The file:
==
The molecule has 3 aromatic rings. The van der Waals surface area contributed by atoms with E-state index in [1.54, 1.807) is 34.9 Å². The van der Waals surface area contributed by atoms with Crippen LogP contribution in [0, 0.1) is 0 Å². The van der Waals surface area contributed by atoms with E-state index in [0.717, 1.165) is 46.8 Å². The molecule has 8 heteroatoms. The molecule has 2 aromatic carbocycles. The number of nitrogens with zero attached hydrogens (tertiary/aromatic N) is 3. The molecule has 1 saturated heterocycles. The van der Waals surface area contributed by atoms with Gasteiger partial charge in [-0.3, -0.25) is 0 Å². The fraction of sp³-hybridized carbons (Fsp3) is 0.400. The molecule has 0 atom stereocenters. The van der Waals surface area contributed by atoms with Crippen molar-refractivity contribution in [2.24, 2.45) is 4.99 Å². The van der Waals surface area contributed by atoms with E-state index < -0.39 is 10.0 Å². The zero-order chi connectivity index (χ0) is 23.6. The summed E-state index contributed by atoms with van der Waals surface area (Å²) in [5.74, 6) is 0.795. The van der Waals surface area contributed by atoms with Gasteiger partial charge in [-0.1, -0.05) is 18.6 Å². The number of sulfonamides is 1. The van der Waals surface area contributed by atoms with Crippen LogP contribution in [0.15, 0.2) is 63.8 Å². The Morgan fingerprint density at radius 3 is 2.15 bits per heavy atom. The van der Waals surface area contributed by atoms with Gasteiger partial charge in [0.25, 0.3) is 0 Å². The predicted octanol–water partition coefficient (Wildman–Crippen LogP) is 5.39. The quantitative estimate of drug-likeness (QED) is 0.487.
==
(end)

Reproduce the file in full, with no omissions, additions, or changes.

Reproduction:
The molecule has 3 aromatic rings. The van der Waals surface area contributed by atoms with E-state index in [1.54, 1.807) is 34.9 Å². The van der Waals surface area contributed by atoms with Crippen LogP contribution in [0, 0.1) is 0 Å². The van der Waals surface area contributed by atoms with E-state index in [0.717, 1.165) is 46.8 Å². The molecule has 8 heteroatoms. The molecule has 2 aromatic carbocycles. The number of nitrogens with zero attached hydrogens (tertiary/aromatic N) is 3. The molecule has 1 saturated heterocycles. The van der Waals surface area contributed by atoms with Gasteiger partial charge in [-0.3, -0.25) is 0 Å². The fraction of sp³-hybridized carbons (Fsp3) is 0.400. The molecule has 0 atom stereocenters. The van der Waals surface area contributed by atoms with Crippen molar-refractivity contribution in [2.24, 2.45) is 4.99 Å². The van der Waals surface area contributed by atoms with E-state index < -0.39 is 10.0 Å². The zero-order chi connectivity index (χ0) is 23.6. The summed E-state index contributed by atoms with van der Waals surface area (Å²) in [5.74, 6) is 0.795. The van der Waals surface area contributed by atoms with Gasteiger partial charge in [-0.1, -0.05) is 18.6 Å². The number of sulfonamides is 1. The van der Waals surface area contributed by atoms with Crippen LogP contribution in [0.15, 0.2) is 63.8 Å². The Morgan fingerprint density at radius 3 is 2.15 bits per heavy atom. The van der Waals surface area contributed by atoms with Gasteiger partial charge in [0.25, 0.3) is 0 Å². The predicted octanol–water partition coefficient (Wildman–Crippen LogP) is 5.39. The quantitative estimate of drug-likeness (QED) is 0.487.